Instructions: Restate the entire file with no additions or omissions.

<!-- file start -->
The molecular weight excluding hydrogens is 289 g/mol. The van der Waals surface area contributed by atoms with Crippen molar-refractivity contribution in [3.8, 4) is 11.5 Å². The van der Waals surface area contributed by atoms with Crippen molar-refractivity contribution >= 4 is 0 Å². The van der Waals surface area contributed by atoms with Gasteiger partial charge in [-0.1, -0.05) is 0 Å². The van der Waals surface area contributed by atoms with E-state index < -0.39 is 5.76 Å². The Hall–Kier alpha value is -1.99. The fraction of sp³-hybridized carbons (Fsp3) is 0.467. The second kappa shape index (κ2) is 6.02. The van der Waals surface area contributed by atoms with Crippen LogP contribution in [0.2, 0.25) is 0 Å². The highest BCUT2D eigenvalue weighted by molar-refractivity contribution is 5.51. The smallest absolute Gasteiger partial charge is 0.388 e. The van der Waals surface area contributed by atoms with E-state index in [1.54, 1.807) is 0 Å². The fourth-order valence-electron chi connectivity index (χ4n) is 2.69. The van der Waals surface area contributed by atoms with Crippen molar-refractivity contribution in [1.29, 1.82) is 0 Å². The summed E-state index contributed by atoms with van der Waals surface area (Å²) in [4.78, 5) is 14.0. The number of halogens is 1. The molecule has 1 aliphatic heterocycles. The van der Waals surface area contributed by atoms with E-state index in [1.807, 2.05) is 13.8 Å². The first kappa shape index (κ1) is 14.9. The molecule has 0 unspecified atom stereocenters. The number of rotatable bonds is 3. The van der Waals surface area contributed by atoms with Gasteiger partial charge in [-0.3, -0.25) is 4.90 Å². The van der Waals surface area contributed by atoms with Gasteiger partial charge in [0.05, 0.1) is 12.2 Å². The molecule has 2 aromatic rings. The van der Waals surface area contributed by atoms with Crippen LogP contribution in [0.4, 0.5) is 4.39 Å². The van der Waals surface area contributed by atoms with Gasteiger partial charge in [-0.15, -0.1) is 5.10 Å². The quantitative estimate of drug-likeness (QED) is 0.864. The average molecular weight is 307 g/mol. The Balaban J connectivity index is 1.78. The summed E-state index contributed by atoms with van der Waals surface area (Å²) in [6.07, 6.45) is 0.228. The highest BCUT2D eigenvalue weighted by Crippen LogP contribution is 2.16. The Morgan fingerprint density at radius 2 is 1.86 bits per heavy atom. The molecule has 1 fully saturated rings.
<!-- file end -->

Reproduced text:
The molecular weight excluding hydrogens is 289 g/mol. The van der Waals surface area contributed by atoms with Crippen molar-refractivity contribution in [3.8, 4) is 11.5 Å². The van der Waals surface area contributed by atoms with Crippen molar-refractivity contribution >= 4 is 0 Å². The van der Waals surface area contributed by atoms with Gasteiger partial charge in [-0.1, -0.05) is 0 Å². The van der Waals surface area contributed by atoms with E-state index < -0.39 is 5.76 Å². The Hall–Kier alpha value is -1.99. The fraction of sp³-hybridized carbons (Fsp3) is 0.467. The second kappa shape index (κ2) is 6.02. The van der Waals surface area contributed by atoms with Crippen LogP contribution in [0.2, 0.25) is 0 Å². The highest BCUT2D eigenvalue weighted by molar-refractivity contribution is 5.51. The smallest absolute Gasteiger partial charge is 0.388 e. The van der Waals surface area contributed by atoms with E-state index in [1.54, 1.807) is 0 Å². The fourth-order valence-electron chi connectivity index (χ4n) is 2.69. The van der Waals surface area contributed by atoms with Crippen molar-refractivity contribution in [1.29, 1.82) is 0 Å². The summed E-state index contributed by atoms with van der Waals surface area (Å²) in [4.78, 5) is 14.0. The number of halogens is 1. The molecule has 1 aliphatic heterocycles. The van der Waals surface area contributed by atoms with E-state index in [1.807, 2.05) is 13.8 Å². The first kappa shape index (κ1) is 14.9. The molecule has 0 unspecified atom stereocenters. The number of rotatable bonds is 3. The van der Waals surface area contributed by atoms with Gasteiger partial charge in [-0.3, -0.25) is 4.90 Å². The van der Waals surface area contributed by atoms with Gasteiger partial charge in [0.05, 0.1) is 12.2 Å². The molecule has 2 aromatic rings. The van der Waals surface area contributed by atoms with Crippen LogP contribution in [0.4, 0.5) is 4.39 Å². The van der Waals surface area contributed by atoms with Gasteiger partial charge in [-0.15, -0.1) is 5.10 Å². The quantitative estimate of drug-likeness (QED) is 0.864. The average molecular weight is 307 g/mol. The Balaban J connectivity index is 1.78. The summed E-state index contributed by atoms with van der Waals surface area (Å²) in [6.07, 6.45) is 0.228. The highest BCUT2D eigenvalue weighted by Crippen LogP contribution is 2.16. The Morgan fingerprint density at radius 2 is 1.86 bits per heavy atom. The molecule has 1 fully saturated rings.